Memorial Day Remembrance
Recently, I have been thinking about how when a chapter in our life closes, we so often look back and think, “I had no idea what I was getting into.” Take marriage, for example, or having a child. We usually think we know what to expect, but when it actually happens, we realize that in truth, we had no idea.
As we approach Memorial Day, I wonder if the same holds true for soldiers. Do our men and women in uniform know exactly what they’re getting into when they make the commitment to serve our country?
Once upon a time, most people didn’t. There was a period in our nation’s history when war seemed like a game, or merely a social outing. It is hard to believe now, but on the eve of the Civil War, the attitude was as if a particularly large county fair was coming up. Excitement was in the air. At last!—something to break the monotonous, every-day humdrum of simply living. War wasn’t dreadful, war was interesting, and besides, everyone knew it would be over in a few months, anyway. One Confederate official famously suggested that when the war was over, he’d be able to wipe up all the blood with his pocket-handkerchief.
Four years later, 2% of the total American population was gone. That’s over 600,000 people—more than both World Wars, the Korean War, and the Vietnam War combined.
But when the Civil War started in 1861, most people had no idea what they were getting into. So, when the first major battle broke out near a small stream in the Virginia countryside, civilians came out with carriages and picnic baskets to watch the festivities.
They were soon racing hell-bent for safety.
While the majority of the country seemed completely oblivious to the pact they had made with Death, and the awful price they were about to pay, some people were wiser. They knew the commitment they were making, a commitment of their youth, of their time, of their future, of their blood, sweat, and tears, of their life.
The best example of this I know of is a famous letter written by a Rhode Island soldier named Sullivan Ballou. Ballou, stationed at Camp Clark in Washington, penned a long and moving message to his wife Sarah, and his words show he did indeed have some idea of what he was getting into. What’s remarkable about this isn’t that Ballou was smart, or foresighted, or simply a good guesser. What’s remarkable is that he knew, and yet was still willing to serve anyway.
Here is an abridged version of his letter:
July 14, 1861
Camp Clark, Washington
My very dear Sarah:
The indications are very strong that we shall move in a few days —perhaps tomorrow. Lest I should not be able to write again, I feel impelled to write a few lines that may fall under your eye when I shall be no more ...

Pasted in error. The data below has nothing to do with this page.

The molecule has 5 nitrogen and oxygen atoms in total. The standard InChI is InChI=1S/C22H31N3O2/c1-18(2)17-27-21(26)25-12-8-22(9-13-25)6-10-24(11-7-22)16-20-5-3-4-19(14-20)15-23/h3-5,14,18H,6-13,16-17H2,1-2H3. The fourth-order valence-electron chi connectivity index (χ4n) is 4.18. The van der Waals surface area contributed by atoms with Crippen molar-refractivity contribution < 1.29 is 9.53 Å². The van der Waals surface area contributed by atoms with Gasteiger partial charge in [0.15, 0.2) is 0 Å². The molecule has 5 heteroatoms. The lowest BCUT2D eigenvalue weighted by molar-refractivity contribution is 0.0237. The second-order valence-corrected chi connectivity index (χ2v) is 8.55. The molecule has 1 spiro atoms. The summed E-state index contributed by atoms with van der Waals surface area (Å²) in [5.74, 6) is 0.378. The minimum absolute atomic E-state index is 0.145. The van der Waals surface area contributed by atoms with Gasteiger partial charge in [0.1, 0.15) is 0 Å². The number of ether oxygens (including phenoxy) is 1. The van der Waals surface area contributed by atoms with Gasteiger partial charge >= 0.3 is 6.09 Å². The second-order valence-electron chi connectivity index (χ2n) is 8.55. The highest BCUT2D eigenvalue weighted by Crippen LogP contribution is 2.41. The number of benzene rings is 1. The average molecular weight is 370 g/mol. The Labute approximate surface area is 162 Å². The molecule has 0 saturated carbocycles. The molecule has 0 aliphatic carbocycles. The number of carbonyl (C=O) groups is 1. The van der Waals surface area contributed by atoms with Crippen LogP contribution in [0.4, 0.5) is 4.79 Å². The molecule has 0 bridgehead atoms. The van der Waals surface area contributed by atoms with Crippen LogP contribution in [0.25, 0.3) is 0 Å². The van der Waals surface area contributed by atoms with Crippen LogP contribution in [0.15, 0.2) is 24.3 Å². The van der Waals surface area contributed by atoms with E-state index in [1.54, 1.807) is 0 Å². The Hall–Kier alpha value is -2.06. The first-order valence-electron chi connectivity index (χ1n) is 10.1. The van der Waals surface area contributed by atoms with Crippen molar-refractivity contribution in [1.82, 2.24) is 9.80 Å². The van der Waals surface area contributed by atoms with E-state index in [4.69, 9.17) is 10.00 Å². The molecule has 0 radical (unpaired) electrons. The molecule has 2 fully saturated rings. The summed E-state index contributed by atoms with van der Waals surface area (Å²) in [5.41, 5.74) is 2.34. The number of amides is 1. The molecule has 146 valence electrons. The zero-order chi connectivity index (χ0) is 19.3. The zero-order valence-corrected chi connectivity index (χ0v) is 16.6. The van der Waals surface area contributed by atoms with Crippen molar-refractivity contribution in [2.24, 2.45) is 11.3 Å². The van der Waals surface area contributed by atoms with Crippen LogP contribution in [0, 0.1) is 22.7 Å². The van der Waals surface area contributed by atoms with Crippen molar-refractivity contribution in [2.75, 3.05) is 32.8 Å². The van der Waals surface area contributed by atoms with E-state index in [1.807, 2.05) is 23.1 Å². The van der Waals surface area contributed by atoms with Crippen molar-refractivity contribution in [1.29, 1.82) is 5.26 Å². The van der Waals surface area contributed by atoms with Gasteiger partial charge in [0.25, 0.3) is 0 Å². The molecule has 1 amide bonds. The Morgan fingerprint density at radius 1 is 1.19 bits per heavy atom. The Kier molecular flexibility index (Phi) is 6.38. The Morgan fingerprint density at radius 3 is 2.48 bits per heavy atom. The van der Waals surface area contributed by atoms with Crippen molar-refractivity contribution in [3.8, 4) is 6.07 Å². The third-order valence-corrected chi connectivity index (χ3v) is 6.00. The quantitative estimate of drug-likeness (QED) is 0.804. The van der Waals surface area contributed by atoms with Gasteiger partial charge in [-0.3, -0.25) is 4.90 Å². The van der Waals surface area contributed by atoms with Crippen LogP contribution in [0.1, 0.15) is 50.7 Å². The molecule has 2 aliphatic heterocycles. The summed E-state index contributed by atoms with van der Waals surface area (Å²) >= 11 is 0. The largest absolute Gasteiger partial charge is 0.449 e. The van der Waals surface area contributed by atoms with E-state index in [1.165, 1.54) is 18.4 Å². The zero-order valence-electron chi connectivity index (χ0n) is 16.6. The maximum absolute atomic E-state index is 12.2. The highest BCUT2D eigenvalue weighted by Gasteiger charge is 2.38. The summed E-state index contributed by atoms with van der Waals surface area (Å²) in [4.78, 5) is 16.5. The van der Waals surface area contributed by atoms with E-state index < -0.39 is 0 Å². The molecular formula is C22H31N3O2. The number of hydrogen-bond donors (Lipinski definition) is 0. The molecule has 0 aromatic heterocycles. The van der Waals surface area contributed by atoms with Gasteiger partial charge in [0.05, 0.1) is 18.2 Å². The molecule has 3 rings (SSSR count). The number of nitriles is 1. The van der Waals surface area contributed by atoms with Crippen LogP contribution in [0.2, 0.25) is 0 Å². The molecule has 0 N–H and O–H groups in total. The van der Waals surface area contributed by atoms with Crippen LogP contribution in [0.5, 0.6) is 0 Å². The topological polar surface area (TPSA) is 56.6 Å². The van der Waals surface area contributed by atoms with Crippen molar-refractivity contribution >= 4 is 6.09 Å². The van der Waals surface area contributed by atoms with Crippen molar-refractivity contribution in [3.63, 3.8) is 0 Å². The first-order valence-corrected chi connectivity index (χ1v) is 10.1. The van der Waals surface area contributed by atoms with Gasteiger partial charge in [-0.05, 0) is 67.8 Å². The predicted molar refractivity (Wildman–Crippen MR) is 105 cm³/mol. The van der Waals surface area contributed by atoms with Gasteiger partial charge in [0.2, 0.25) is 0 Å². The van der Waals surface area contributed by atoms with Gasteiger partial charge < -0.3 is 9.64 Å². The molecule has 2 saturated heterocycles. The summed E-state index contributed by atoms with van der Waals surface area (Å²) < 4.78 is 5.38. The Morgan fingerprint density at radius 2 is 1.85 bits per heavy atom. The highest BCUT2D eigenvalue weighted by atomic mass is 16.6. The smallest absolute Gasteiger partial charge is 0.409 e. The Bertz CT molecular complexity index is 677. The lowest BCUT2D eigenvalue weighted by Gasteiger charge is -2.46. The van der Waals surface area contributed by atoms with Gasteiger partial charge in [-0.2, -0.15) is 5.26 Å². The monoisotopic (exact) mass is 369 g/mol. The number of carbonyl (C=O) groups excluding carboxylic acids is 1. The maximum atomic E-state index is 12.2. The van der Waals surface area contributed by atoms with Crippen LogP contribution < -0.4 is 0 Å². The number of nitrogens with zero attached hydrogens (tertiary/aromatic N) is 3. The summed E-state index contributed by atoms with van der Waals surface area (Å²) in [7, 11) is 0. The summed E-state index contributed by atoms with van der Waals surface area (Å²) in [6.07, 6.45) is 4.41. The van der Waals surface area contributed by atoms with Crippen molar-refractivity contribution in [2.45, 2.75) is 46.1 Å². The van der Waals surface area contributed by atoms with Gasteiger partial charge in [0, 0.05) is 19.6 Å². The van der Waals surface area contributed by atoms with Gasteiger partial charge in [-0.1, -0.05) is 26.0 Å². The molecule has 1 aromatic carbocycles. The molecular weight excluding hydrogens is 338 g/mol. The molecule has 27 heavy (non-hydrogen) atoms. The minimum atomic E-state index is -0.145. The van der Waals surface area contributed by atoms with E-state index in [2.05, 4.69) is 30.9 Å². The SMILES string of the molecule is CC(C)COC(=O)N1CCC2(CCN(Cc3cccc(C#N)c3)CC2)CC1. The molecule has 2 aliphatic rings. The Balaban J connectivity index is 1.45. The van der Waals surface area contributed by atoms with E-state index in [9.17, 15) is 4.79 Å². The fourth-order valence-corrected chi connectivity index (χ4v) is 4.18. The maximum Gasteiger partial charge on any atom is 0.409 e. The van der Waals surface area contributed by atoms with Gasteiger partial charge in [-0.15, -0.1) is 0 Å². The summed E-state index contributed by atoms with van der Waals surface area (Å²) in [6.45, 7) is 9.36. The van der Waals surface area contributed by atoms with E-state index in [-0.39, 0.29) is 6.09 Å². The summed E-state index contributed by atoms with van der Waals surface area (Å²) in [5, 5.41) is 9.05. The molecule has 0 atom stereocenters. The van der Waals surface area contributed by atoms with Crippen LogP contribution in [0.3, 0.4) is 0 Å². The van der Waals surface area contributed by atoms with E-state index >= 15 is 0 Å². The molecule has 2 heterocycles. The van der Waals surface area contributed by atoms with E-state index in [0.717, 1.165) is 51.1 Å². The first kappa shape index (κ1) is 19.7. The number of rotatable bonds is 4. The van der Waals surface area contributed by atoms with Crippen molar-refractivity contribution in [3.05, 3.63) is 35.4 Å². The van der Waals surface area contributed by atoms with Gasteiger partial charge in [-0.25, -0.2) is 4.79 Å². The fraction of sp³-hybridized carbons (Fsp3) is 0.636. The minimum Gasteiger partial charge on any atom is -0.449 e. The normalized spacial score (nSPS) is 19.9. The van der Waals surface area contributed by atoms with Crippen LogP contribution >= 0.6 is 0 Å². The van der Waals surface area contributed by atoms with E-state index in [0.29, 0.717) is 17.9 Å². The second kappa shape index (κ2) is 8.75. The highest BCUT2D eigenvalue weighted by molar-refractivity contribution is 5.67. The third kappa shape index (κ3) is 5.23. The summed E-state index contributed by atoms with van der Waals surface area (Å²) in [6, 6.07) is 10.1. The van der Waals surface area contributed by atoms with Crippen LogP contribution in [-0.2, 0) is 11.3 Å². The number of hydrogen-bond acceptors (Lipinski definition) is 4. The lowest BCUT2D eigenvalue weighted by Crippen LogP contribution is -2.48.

I have no misgivings about, or lack of confidence in the cause in which I am engaged, and my courage does not halt or falter. I know how strongly American Civilization now leans on the triumph of the government and how great a debt we owe to those who went before us through the blood and sufferings of the Revolution. And I am willing—perfectly willing—to lay down all my joys in this life, to help maintain this government, and to pay that debt ...
Sarah, my love for you is deathless, it seems to bind me with mighty cables that nothing but omnipotence could break; and yet my love of Country comes over me like a strong wind and bears me irresistibly on with all these chains to the battlefield. The memories of the blissful moments I have spent with you come creeping over me, and I feel most gratified to God and to you that I have enjoyed them so long. And it is hard for me to give them up and burn to ashes the hopes of future years, when, God willing, we might still have lived and loved together, and seen our sons grown up to honorable manhood around us ...
I have, I know, but few and small claims upon Divine Providence, but something whispers to me—perhaps it is the wafted prayer of my little Edgar, that I shall return to my loved ones unharmed. If I do not, my dear Sarah, never forget how much I love you, and when my last breath escapes me on the battlefield, it will whisper your name ...
But, O Sarah, if the dead can come back to this earth and flit unseen around those they love, I shall always be near you, in the gladdest days and in the darkest nights ... always, always, and if there be a soft breeze upon your cheek, it shall be my breath, as the cool air fans your throbbing temple, it shall be my spirit passing by.
Sarah, do not mourn me dead; think I am gone and wait for thee, for we shall meet again...
Ballou died seven days later. His wife raised their son Edgar alone and never remarried.
I imagine that even soldiers nowadays don’t know exactly what to expect when they commit to defending our country, our Constitution, and our freedom. But I think they have a better idea now than even Sullivan Ballou did then, and this might be the most inspiring thing of all: that they know, and yet still do. When men and women sign up to serve our country, what they’re really doing is pledging away all that they are or might have been. They’re offering their futures up so that we may keep ours. Those who died gave us nothing less.
I’m so grateful for that.
If you have any friends, family members, or ancestors who died in the service of our country, please know that I’m thinking of them this Memorial Day. Please know how thankful I am for this great nation, and for the men and women who have defended it.
From all of us here at Bowers Advisory Group LLC, I hope you have a wonderful Memorial Day.